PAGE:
IS pioneered the use of cheap off-the-shelf quadcopters that could drop hand grenades, as well as hobby RC planes that could carry explosives. While primitive, the armed drones were effective in stopping advancing forces that were attempting to retake IS-controlled cities such as Mosul.

The war in Ukraine has only served to accelerate and mature the technology and tactics of drone warfare, with much of this conflict now characterized by the use of commercial-off-the-shelf (COTS) drones for both surveillance and lethal strikes. In early 2024, Ukraine’s Minister of Digital Transformation stated that Ukrainian drones had destroyed or damaged 73 tanks, 10 howitzers, and 369 Russian personnel, all in just one week.

Ukrainian forces have pioneered the use of cheap first-person-view (FPV) drones – initially developed for recreational activities such as filmmaking and drone racing – that are configured with explosives and flown directly into a target using skilled operators. A typical mission could see one drone deployed by an ISR team, which then passes off targeting data to a separate FPV team to complete the ‘kill chain’.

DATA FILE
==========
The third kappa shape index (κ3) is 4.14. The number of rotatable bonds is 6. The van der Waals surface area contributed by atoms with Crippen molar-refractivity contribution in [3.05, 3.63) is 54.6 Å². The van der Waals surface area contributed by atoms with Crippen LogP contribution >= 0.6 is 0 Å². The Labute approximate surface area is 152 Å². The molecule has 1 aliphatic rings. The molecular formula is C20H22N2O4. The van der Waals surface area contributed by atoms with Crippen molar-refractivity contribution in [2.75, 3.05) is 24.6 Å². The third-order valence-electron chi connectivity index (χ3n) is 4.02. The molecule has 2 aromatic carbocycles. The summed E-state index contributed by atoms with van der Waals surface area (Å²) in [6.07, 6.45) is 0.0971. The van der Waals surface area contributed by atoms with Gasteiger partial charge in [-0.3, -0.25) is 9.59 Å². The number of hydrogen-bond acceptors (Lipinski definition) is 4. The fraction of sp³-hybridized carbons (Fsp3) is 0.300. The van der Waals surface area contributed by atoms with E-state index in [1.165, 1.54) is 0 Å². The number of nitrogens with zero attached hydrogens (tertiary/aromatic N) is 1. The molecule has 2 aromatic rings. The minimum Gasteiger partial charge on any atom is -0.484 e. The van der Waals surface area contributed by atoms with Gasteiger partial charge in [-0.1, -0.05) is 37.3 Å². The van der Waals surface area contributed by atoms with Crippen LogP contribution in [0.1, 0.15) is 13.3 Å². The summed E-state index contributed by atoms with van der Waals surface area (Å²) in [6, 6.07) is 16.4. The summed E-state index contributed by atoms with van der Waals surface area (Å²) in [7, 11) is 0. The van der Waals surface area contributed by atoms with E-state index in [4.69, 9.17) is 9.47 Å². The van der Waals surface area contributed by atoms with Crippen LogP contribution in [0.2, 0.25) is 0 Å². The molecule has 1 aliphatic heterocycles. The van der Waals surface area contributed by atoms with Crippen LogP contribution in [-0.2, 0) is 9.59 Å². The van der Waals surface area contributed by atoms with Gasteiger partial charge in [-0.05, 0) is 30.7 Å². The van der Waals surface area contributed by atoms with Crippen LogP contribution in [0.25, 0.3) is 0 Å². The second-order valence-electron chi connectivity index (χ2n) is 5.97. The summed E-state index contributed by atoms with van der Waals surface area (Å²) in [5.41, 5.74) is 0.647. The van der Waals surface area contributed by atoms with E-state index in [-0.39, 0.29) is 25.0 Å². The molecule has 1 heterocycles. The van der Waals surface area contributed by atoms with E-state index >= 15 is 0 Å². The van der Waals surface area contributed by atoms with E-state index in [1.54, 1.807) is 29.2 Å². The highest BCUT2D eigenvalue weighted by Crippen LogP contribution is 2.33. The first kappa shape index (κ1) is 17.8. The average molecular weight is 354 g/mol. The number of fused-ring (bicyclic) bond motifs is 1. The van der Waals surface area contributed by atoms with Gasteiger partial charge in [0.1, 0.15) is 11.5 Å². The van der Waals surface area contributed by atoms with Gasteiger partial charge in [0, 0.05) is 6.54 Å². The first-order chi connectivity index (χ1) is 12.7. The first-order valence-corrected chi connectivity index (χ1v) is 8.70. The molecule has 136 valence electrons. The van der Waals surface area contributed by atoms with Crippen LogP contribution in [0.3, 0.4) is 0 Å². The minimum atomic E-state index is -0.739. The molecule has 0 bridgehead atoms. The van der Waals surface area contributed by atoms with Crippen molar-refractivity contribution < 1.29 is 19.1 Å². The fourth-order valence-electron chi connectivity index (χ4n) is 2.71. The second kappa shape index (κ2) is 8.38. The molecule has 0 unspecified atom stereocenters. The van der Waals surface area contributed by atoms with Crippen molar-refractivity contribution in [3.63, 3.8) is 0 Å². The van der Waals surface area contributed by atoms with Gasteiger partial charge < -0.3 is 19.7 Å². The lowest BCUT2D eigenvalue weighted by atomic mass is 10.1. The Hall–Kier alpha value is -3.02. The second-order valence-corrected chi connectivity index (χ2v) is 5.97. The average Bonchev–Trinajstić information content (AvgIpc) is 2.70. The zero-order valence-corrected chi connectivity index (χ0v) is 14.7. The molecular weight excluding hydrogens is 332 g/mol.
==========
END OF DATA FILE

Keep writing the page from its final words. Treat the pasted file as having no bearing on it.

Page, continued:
Drones are now highly integrated into Ukraine’s force structure with the Ukrainian President announcing in February a new strategic branch of the armed forces known as Unmanned Systems Forces.

Future technology developments for drones – the AI revolution

As computer processing advances further and artificial intelligence (AI) is deployed on more systems at the edge, including those pioneered by Systel, then the autonomous capabilities of drones will only advance further. One example of how autonomy and AI will underpin new drone tactics is swarming, where multiple UAS will work collaboratively together to perform a mission with limited human input.

A flavor of the devastating impact of swarming drone attacks has already been seen with Russia’s bombardment of civilians in Ukraine, as well as Houthi attacks in the Red Sea and the organization’s use of Iranian-made loitering munitions on naval and merchant shipping. These attacks show how multiple relatively cheap drones can overwhelm air defenses and quickly deplete defensive ammunition stocks.